Swiss environment minister plays down impact of European climate ruling

Swiss environment minister plays down impact of European climate ruling
Swiss environment minister plays down impact of European climate ruling

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Nevin Al Sukari - Sana'a - File photo of a Swiss flag pictured in Geneva, Switzerland, June 5, 2012. - Reuters pic

VIENNA, April 20 ― A European Court of Human Rights ruling last week that Switzerland has failed to protect its people from climate change is hard to reconcile with direct democracy, the Swiss environment minister said in a newspaper interview, appearing to play it down.

The Strasbourg-based court found in favour of more than 2,000 Swiss women - a third of them over 75 ― who said their country's inaction in the face of rising temperatures puts them at risk of dying during heatwaves.

The April 9 ruling cannot be appealed and the Swiss Federal Office of Justice, which represented the government before the court, said it must be implemented. It said it would analyse the ruling to determine the measures the country needed to take.

“The ruling means we have to explain to the Council of Europe what measures we have taken. I don't think we need to worry about that,” Environment Minister Albert Roesti said in an interview with Swiss newspaper Tages-Anzeiger published on Saturday, pointing to various existing initiatives.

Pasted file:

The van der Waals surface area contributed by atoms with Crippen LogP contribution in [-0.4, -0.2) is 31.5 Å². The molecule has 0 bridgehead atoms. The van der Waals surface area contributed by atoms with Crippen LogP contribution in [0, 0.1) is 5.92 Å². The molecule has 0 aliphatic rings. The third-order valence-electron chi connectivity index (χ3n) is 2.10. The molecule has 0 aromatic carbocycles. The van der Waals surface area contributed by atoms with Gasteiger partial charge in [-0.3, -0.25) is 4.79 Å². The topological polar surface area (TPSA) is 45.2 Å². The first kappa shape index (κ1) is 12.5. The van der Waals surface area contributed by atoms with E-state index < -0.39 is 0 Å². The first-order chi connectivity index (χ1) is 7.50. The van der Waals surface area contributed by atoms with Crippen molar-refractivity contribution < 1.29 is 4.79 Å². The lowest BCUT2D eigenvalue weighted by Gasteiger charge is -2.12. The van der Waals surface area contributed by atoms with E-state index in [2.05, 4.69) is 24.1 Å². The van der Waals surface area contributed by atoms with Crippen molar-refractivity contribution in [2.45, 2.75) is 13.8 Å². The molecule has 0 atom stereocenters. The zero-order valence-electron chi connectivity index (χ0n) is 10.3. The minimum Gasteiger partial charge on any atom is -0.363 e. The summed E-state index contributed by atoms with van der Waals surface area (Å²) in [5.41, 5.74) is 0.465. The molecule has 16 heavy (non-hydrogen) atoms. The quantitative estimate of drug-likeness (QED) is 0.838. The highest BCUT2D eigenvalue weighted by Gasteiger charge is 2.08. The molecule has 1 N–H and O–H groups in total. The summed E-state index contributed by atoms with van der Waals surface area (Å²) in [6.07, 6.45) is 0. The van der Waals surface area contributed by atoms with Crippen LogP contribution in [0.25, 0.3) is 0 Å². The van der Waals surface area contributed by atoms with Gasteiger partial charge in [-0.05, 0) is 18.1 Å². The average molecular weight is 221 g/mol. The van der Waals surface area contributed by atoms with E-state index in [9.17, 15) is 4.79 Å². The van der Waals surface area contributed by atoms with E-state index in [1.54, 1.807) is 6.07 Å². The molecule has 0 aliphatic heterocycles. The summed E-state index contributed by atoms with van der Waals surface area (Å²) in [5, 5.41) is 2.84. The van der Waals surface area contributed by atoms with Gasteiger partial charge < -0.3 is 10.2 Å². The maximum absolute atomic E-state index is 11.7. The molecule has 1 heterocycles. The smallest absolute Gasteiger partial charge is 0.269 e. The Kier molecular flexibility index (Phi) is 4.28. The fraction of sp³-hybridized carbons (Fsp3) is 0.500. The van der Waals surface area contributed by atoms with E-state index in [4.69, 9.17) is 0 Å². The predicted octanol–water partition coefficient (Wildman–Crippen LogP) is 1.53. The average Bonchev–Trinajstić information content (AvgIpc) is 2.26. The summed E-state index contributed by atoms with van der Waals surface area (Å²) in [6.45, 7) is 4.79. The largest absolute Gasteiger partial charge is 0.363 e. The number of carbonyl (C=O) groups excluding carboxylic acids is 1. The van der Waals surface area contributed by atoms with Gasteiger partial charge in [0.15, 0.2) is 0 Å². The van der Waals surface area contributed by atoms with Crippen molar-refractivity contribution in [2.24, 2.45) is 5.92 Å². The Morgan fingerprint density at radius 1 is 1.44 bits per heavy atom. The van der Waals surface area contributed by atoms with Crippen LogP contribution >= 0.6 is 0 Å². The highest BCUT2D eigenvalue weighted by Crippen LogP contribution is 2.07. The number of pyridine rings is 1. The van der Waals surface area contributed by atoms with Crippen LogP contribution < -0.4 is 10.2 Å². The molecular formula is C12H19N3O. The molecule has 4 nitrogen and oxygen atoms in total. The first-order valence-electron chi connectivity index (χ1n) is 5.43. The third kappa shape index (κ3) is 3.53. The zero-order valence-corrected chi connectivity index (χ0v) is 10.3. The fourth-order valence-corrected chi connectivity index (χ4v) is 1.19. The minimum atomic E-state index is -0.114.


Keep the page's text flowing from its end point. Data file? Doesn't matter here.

The Council of Europe is an international organisation that seeks to promote democracy and human rights and which the ECHR is part of.

Roesti belongs to the right-wing Swiss People's Party (SVP), which has the most seats in the lower house of parliament. After the court ruling the SVP said Switzerland should withdraw from the Council of Europe, calling the ECHR judges “puppets for activists”.

Roesti said he did not believe that would be the right move.


“I do not think we should grant the ruling even more attention by taking such a step. But I do ask myself how these two things can be reconciled: a population that decides by direct democracy and an international court,” he said.

Switzerland regularly holds referendums on various proposed initiatives. Roesti cited the example of its target of achieving net zero emissions by 2050, which was approved by referendum.

Swiss voters rejected tougher measures on carbon emissions in a referendum in 2021, however, Roesti said.

“That shows what the problem is with international courts. Judges cannot overrule that referendum,” he said. ― Reuters

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